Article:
I too would love to see the citation of where this information was published, but as several comments have noted, the A-P correction is not spectacular nor insightful. Elastics move teeth a certain way. Orthodontists know this and have known this for decades. Lets see this for what it is: an interesting clinical trial demystifying elastic wear with aligners so non-specialty trained doctors or do it yourselfers can fix overjets.
This aligner company is using big data (mining the clinical data that orthodontists have been sending for 2 decades now) to build the case for using aligners for every clinical situation and eventually removing the doctor from the picture entirely. Their business model is clear. The “no doctor aligner stores” are opening all over the country and our legal system has not been able to stop them.
Could not agree more!
I am very interested in seeing CBCT images of lower incisors in the bone trough in facial to lingual reconstruction. Remember the patient has either a thin or a thick biotype. For long term periodontal health the incisors need to be in best bone possible. Let’s see the reconstruction!!!
In early mixed dentition the maxilla grows forward by 1.1 mm/year and the mandible by 2.6 mm/year : the difference is 1.5 mm.
During growth spurt the maxilla grows forward by 1.4 mm/year and the mandible by 2.8 mm: the difference is 1.4 mm
Conclusion : during adolescence, waiting about 2 years and just dong nothing, we can normally observe the same changes as in the Invisalign data above. These are basic data from many growth studies by Franchi, Baccetti, Mc Namara, O Brien etc. Oh please , researches, don’t loose your time and our public money with other studies of the magic effects of this plastic marketing. There is nothing new under the sun about functional appliances. and I used most of them. Supplementary growth of the mandible varied widely among studies, but it exceeded never more than 3 mm , and only mentioned in 30% of all studies. Please let us be honest and brave , as was Cicero 2000 years ago against his offender Cataline :
Quosque tandem abutere, Catalina, patientia nostra ? How long are you going to try our patience Invisalign ?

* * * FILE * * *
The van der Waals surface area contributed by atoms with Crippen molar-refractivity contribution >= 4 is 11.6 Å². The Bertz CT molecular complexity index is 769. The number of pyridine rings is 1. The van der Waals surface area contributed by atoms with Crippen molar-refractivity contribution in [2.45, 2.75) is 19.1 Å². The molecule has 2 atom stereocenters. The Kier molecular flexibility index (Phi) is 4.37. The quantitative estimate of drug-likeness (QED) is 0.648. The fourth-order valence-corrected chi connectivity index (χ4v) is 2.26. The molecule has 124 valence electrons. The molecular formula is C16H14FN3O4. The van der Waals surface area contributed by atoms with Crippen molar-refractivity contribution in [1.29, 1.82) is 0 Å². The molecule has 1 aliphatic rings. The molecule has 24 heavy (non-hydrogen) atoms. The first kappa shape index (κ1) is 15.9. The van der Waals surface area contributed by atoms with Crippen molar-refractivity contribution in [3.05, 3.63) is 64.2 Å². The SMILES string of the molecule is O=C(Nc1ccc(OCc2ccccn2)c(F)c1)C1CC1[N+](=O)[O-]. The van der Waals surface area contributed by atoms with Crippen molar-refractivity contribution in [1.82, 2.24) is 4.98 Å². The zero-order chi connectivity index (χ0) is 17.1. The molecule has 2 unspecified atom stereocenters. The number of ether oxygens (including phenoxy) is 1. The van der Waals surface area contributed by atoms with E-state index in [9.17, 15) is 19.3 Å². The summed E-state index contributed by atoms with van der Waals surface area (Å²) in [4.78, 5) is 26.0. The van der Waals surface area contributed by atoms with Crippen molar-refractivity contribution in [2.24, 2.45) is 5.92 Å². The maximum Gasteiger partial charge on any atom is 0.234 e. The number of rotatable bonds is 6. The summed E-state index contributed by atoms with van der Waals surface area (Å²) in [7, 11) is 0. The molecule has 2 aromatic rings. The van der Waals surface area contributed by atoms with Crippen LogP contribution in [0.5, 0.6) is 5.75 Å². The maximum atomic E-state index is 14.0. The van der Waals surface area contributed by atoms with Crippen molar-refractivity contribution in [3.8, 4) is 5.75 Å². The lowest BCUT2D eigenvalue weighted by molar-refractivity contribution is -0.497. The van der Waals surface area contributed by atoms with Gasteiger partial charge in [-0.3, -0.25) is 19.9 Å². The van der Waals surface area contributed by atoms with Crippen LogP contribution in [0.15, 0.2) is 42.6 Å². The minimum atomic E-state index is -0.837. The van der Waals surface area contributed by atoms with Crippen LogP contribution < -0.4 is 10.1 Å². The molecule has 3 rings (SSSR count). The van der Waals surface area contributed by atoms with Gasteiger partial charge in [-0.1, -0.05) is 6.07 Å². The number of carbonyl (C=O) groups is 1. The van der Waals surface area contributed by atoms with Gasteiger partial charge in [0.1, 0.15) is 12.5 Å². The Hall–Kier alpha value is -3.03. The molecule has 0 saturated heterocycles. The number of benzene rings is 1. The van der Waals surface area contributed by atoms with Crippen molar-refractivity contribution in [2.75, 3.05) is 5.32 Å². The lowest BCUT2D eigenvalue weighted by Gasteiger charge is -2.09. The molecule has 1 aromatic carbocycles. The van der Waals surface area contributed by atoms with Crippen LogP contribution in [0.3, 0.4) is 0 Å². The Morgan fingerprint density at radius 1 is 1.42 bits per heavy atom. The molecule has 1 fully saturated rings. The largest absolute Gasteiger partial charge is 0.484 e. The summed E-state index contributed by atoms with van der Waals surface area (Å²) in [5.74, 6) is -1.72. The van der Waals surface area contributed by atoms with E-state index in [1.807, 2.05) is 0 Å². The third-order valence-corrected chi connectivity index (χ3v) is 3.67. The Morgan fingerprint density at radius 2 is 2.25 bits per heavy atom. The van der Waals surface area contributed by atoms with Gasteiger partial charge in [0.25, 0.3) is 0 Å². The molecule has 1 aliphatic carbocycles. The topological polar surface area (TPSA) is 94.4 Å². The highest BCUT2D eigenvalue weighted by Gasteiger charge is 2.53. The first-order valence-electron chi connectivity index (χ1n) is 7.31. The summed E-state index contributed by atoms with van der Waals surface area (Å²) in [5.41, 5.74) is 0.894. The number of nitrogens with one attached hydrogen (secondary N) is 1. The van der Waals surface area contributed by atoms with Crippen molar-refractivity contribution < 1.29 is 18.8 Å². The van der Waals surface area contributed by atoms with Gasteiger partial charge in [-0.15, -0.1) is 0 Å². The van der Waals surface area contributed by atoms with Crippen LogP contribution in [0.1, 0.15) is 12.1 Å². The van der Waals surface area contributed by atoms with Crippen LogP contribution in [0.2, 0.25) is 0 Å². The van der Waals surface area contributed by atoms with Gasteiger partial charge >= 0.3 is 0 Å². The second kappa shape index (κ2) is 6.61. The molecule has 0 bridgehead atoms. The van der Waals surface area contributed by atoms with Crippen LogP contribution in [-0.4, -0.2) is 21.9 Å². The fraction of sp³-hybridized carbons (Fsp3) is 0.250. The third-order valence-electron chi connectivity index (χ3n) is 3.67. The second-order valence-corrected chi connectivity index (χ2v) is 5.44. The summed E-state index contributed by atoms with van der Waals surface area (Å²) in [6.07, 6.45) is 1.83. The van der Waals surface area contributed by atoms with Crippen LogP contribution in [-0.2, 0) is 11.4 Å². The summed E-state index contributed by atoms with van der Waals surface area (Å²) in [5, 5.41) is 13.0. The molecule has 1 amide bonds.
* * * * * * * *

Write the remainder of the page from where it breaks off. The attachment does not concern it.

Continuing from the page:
Yet another poorly reported data set from a company wanting to sell a product.
Do they really think a start overjet of just over 5mm is “severe”.
All this data show is that during the period of appliance use the children grew. I think if they also measured the patients height and voice characteristics they could also prove that Invisalign mandibular advancement will make you taller and deepen your voice.
A few thousand dollars and a significant amount of patient/parent investment for ? nothing other than company profit. Is this what orthodontics is becoming.
could not agree more , great comment…
” 10 clinical sites were involved in the study, and 40 patients were analysed”
I can’t find any study registered on “clinicaltrials.gov”. Seems to me it should be.
Also, is is 4 patients per 10 clinical sites for a total of 40? Is a “clinical site” the office of a KOL? Just curious
would Invisalign like to present the data from their pre-launch trial (which I presume was outside the USA)?
How many cases were treated with this before they went to market with it?
How much has that appliance changed since then, or are the 17000 treated since (that’s only over a few years, which is impressive) using essentially the same appliance?
I noticed in this discussion thread a theme of skepticism regarding how research can inform practice. It is an old saw that NED does not equal END (no evidence of disease is not the same as evidence of no disease). Those who would not use aligners for mandibular advancement mistakenly justify their personal practice policies by noting (correctly) that good multiple publications are years away. An open mind might be a better posture.
Invisalign has done what is expected in the professional community by gaining approval from the U. S. Food and Drug Administration for a substantial equivalent dental device in advance of marketing their MA system. The requirements for 510K approval are in many ways more rigid than those applied to papers published in the literature. The testing standards are posted on the FDA website. The approval document can be seen by searching “FDA K181739.” The federal approval states: “Clinical Testing. Align conducted an FDA-approved, endpoint driven clinical study for the Proposed Device at multiple sites to demonstrate clinical safety and effectiveness, and to gather data for marketing claims. The results of the study confirm the Proposed Device is a safe and effective means of correcting skeletal and dental class 2 malocclusions. No adverse events occurred in this study.”
There should be no confusion between claiming that a device (intervention) is safe and effective and that it is the best one for a given orthodontist to use. Research might warn against using some approaches, but even systematic reviews and meta-analyses will likely always be chasing practitioners’ professional judgment. A useful reference in this regard is Lee, R., MacFarlane, T., and O’Brien K. Consistency of orthodontic treatment planning decisions. Orthodontics & Craniofacial Research, 1999, 2 (2), 79-84. The lesson in that article is that orthodontists will pursue widely diverse personal practice preferences in the face of research evidence.
I have no affiliation with Align Technologies.
I would like to thank the readers for their questions and comments. I am more than happy to address these offline and can be reached on [email protected].
A -1.35 of ANB reduction, can be from growth, or tracing bias, or both. Not a great study.